Logistics

India Bangladesh coastal shipping pact may be thrown open to larger ships

P. Manoj Mumbai | Updated on September 16, 2019 Published on September 16, 2019

Stipulation on using RSVs of 6,000 GT likely to be lifted

India is seeking to remove the size restriction on vessels plying between India and Bangladesh under the coastal shipping agreement signed between the two neighbours in June 2015 as the pact comes up for renewal next year.

The coastal shipping pact currently permits vessels of up to 6,000 gross tonnage (GT) to ply due to size restrictions mandated by the River-Sea Vessel (RSV) rules framed separately by India’s Directorate General of Shipping and the Department of Shipping, Bangladesh. This is because, Article II of the pact, signed on June 6, 2015, covers only Indian and Bangladeshi flag vessels that comply with RSV or equivalent standards to run services between the two countries.

The RSV category was agreed upon by both the countries because of its lower construction and operation costs without compromising on the safety of the vessel.

India’s Shipping Ministry now feels that “the restriction on vessel size should be dictated by the route itself and not separately by tonnage”. For instance, ships operating between Chennai and Chittagong, commercially provide cost effective service deploying larger ships.

Currently, there is no restriction for vessels complying with international standards to trade between India and Bangladesh. However, the coastal shipping agreement permits lower standard only to trade between the two countries.

The size and standard restrictions are only for the protocol routes mentioned in the coastal shipping pact, says V K Singh, Managing Director, Shreyas Shipping & Logistics Ltd.

Exporters and importers, he said, “get confused” that any ship operating between India and Bangladesh should be of 6,000 GT only. “That is not correct”, he said.

“The two governments have imposed the 6,000 GT restriction only on protocol routes as larger ships cannot ply on these routes that cover mostly rivers. But, that does not forbid foreign-going vessels or Indian vessels from carrying cargo between an Indian port and a Bangladesh port on a normal route in international waters. That has nothing to do with protocol routes,” Singh said.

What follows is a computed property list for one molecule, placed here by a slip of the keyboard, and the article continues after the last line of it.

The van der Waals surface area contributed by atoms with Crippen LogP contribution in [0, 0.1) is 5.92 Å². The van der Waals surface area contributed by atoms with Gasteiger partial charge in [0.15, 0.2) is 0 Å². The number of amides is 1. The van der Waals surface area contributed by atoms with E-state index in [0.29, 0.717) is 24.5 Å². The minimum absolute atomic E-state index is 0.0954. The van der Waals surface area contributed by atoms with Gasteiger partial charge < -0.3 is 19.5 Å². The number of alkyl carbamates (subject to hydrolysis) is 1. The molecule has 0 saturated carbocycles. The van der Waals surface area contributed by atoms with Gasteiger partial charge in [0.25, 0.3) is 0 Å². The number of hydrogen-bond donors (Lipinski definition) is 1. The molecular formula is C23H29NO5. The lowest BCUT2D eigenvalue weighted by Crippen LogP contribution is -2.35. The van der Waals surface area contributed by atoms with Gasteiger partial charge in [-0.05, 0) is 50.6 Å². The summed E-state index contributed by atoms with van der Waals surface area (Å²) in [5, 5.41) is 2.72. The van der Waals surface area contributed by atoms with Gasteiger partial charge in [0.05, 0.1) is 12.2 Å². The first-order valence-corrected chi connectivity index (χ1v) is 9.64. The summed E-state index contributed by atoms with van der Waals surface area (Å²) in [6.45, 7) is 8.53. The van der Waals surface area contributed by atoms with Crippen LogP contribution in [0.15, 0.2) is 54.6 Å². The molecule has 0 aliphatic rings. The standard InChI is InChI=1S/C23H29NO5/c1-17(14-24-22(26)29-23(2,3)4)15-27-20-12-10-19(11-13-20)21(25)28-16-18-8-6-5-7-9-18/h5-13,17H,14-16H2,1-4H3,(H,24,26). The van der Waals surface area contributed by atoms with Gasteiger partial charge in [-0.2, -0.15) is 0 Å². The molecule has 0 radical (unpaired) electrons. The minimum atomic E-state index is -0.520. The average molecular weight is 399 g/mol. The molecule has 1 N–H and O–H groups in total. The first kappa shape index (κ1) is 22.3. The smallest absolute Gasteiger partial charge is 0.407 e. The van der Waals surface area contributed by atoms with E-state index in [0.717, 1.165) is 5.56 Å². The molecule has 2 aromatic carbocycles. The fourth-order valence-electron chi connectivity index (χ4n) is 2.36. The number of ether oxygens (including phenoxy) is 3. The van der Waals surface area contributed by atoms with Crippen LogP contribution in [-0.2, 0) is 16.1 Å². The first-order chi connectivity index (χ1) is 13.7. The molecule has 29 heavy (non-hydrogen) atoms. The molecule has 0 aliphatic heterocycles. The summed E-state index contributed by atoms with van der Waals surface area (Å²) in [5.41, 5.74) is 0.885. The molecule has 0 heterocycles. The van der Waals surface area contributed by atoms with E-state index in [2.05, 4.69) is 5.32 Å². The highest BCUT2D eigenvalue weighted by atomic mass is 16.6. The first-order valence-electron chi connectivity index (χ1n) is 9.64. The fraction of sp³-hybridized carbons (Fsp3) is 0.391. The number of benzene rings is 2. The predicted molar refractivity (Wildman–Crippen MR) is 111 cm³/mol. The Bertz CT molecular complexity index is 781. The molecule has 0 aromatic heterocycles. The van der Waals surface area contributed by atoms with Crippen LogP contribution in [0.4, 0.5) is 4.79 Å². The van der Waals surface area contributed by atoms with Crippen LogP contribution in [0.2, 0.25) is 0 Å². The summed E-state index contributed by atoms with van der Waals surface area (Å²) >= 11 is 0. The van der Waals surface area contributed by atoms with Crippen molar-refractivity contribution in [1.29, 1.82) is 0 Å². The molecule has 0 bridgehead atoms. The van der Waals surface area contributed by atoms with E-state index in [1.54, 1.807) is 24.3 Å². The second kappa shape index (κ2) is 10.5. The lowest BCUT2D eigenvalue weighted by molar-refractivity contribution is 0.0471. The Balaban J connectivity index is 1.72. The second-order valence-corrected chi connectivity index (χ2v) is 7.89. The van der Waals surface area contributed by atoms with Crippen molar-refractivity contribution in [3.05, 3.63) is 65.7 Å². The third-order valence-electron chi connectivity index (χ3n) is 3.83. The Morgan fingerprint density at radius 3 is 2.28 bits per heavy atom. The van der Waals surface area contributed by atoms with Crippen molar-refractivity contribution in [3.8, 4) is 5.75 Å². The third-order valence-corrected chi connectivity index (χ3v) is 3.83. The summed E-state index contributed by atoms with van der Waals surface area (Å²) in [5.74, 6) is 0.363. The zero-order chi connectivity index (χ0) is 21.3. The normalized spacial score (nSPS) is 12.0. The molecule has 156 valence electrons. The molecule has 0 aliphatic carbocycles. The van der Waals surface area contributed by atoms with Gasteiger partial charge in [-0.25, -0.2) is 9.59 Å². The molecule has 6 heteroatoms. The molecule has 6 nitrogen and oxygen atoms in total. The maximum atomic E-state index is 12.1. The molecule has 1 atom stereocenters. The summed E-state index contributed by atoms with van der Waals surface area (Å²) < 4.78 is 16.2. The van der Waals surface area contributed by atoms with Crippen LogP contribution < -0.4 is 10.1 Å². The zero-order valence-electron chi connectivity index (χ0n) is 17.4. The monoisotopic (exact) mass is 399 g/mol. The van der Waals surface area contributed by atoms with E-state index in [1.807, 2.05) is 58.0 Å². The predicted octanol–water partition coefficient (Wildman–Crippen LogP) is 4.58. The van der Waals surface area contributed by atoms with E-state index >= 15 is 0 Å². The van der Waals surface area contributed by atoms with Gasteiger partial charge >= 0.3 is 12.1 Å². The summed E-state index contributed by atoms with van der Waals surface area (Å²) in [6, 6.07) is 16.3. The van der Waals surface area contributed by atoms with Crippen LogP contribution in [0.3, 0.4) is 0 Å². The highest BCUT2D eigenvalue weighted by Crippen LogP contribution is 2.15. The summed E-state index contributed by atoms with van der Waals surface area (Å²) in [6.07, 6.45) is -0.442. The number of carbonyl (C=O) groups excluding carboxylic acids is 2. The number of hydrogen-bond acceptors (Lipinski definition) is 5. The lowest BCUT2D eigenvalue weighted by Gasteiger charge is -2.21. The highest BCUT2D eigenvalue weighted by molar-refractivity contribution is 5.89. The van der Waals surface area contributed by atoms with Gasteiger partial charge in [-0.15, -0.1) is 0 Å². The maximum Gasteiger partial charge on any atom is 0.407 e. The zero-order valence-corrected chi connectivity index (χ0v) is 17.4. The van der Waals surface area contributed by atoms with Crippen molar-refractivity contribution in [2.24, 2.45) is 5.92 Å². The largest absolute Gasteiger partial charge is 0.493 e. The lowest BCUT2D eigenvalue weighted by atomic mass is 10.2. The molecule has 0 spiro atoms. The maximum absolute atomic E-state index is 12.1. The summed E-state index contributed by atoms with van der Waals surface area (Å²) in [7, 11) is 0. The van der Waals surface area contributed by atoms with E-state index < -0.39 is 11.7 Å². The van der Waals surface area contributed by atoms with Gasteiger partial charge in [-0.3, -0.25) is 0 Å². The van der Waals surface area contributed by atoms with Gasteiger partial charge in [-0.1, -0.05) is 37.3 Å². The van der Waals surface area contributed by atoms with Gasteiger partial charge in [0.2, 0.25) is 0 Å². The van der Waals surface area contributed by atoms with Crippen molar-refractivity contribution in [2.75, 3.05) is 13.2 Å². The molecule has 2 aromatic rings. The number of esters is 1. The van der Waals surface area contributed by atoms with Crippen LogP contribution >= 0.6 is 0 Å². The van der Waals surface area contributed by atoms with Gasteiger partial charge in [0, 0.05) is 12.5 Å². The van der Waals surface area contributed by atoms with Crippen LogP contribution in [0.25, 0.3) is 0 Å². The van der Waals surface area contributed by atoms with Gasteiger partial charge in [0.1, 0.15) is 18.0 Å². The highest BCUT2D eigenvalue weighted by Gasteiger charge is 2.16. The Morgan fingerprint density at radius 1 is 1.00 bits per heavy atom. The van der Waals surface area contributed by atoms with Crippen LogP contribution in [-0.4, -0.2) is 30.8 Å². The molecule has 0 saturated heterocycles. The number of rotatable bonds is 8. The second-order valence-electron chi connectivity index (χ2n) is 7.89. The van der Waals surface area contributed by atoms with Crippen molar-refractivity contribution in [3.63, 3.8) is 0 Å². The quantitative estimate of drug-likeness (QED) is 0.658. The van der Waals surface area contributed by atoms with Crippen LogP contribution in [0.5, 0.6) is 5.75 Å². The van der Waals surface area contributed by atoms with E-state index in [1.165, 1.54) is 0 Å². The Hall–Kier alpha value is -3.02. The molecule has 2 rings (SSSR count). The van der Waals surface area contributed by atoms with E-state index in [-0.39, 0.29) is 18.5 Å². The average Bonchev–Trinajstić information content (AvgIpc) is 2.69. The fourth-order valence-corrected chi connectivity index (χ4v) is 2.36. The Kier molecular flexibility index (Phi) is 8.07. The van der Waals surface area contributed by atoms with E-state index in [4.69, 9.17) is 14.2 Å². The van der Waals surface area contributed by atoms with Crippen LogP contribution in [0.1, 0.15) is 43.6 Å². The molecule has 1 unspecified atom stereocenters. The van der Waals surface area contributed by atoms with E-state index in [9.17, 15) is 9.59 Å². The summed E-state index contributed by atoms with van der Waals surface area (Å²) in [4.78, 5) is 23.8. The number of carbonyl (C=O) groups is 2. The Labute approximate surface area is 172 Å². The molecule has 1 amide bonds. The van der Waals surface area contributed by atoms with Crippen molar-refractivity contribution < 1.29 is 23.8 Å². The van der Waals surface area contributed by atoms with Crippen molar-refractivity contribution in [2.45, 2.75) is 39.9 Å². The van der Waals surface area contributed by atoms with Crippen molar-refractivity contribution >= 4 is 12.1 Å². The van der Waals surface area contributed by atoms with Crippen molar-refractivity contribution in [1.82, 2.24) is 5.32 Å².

Shipping industry sources said that “a service between Chennai and Chittagong doesn’t require smaller vessels to be deployed”.

“Why should we operate with a smaller vessel on that lane; it can be operated by a larger vessel. Agreed, it is not a protocol route, but if you include it under the protocol route and still have a restriction, then we will have to follow the size restriction and standard specified under the agreement,” an industry source said.

“What is the need for putting restrictions on larger vessels in such cases; it will not be economical to use smaller GT vessels. Larger vessels are always preferred if there is volume. Why should there be a restriction; let that restriction go,” he said, adding that “otherwise, we will operate as a normal foreign-going vessel”.

The agreement will run till June 2020 but is currently under review, before it is extended for a further five years.

“The issue of allowing foreign-going vessels of larger GT (without restriction) holding relevant safety certificates to operate between the seaports of the two countries in addition to RSVs also can be negotiated so that the benefits of priority berthing and tariff can be extended to such vessels,” a Shipping Ministry official said.

Ships operating under the agreement will be charged port dues and other levies as applicable to local vessels of the respective countries solely plying on domestic routes, which are lower than the rates collected from foreign-going ships. They also get priority berthing.

“If we include vessels of any size which meet international standards into the agreement, it will benefit the shipping industry as more vessels will be able to operate under the agreement,” the official said.

India has also asked Bangladesh to include movement of third country export-import (EXIM) cargo under the agreement by permitting transhipment through ports located on India’s Eastern coast.

It also wants Dhamra Port, V.O. Chidambaranar Port Trust (formerly Tuticorin Port Trust) and Kamarajar Port Ltd to be included as ports of call under the agreement.

Published on September 16, 2019
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